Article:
There are many ways in which smartphones have come to encroach on our ability to enjoy some quiet time with a good book or even replaced the pulp in our life all together. The sense of immediate gratification — or should I say procrastination — and the constant stream of notifications can make periods of uninterrupted focus increasingly hard to come by. In a sense, having a smartphone next to you while reading a book is like trying to solve differential equations with an infant on your arm.
This is why you should probably turn off your phone (or at least the notifications) when delving into a book. However, when it comes to reading books in a foreign language and strange new alphabets, smartphones can actually be a great tool to make the learning process much more efficient and enjoyable.
1. Search & Translate
Let’s say you are reading a classic French novel and you come across an unknown word. You could just go to your bookshelf, pull out a French-English dictionary, try to open it at approximately the right letter, flip through the thin paper, parsing the alphabetic order, and finally move your finger across the page until you spot the word. Chances are, however, that by the time you finally return to the text at hand, you’ve completely lost the context.
Enter, the smartphone. By using an application right by your side you can quickly type in the foreign word or just scan it with your phone’s camera.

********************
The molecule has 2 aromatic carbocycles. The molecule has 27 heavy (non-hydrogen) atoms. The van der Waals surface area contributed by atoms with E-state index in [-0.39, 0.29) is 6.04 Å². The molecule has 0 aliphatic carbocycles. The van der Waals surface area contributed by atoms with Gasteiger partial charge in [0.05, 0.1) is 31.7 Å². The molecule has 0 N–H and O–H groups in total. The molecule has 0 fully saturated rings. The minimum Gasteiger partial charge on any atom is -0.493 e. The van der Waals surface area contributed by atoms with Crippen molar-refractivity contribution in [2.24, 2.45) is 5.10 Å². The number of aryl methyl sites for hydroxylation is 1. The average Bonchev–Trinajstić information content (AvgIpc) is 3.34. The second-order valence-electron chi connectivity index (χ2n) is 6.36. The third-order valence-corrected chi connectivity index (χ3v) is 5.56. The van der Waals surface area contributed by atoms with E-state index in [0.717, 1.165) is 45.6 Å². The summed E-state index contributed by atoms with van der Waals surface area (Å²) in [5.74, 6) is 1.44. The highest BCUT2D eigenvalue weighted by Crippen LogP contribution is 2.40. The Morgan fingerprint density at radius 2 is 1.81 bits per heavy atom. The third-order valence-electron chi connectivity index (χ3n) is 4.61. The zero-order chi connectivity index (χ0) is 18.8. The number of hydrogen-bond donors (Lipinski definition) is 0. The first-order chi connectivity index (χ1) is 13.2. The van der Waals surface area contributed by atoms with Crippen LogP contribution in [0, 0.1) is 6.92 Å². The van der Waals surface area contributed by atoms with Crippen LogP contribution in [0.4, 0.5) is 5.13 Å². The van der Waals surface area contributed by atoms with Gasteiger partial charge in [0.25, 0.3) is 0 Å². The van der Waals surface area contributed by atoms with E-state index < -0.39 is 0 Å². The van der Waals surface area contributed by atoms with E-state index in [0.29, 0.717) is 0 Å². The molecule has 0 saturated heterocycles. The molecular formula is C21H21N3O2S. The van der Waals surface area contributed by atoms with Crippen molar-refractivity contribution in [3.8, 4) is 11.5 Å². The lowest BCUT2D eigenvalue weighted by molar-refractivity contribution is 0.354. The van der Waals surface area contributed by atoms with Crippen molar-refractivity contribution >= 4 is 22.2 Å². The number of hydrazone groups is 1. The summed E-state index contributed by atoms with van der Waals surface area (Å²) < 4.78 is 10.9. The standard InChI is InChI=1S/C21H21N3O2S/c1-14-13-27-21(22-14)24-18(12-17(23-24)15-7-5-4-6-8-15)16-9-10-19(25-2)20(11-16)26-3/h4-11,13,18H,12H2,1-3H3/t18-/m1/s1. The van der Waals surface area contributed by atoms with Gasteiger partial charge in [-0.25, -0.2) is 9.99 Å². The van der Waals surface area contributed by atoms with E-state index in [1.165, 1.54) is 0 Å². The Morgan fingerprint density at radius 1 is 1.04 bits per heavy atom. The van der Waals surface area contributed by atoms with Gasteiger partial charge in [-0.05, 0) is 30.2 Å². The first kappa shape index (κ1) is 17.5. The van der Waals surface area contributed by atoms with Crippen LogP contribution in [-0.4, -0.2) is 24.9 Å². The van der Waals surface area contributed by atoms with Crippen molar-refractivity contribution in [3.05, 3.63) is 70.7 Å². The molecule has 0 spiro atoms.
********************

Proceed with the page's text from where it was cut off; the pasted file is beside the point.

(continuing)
The benefit of using a digital dictionary app is that it’s a lot faster. You don’t have to browse through hundreds of entries just to find that one word. And the faster you can get the translation for difficult words, the quicker you can return to the story.
One of my favorite mobile dictionaries (at least when it comes to German and English) is probably dict.cc. You can run it in your phone’s browser, or download the app [Android] [iOs].
When it comes to scanning and translating, there are many different apps. So far, I’ve only tried the Google Translate app [Android] (the iOS version doesn’t seem to have this feature), and it works surprisingly well. Just tap the camera icon, take a photo, wait for the app to scan the image and then mark the words you want translated.
2. Hunting for Words
Depending on the text you’re reading there might be words what you won’t find in a standard dictionary, such as slang, jargon and proper names.
Here once again, your phone can be a great device for tracking down that unusual bit of vocabulary via a search engine, browsing through forums, Wikipedia articles and even image search results.
You could of course do all of that on your desktop computer as well, but using a smartphone means having that whole world of information at your fingertips even while lounging in a deck chair or a hammock.
3. Save it Flash it, Flip it, Use it!
Last but not least, you can use your smartphone to help you memorize new words that you come across in your reading journey.
Since you are already typing in foreign vocabulary to look it up, you might just as well save it for further study. There are a thousand different apps for creating, organizing and using flashcards on your phone or mobile device.
One of my favorites is
Lingualy [Android] [iOS], (discontinued) because looking up words in it’s dictionary automatically adds them to your flash cards deck which is stored in the cloud so you can have access to your word lists and practice from anywhere. So far, it supports Russian, French, Spanish, English, Hebrew and Arabic.
Do you use your smartphone while reading foreign language texts? Which dictionaries and apps would you recommend for which languages?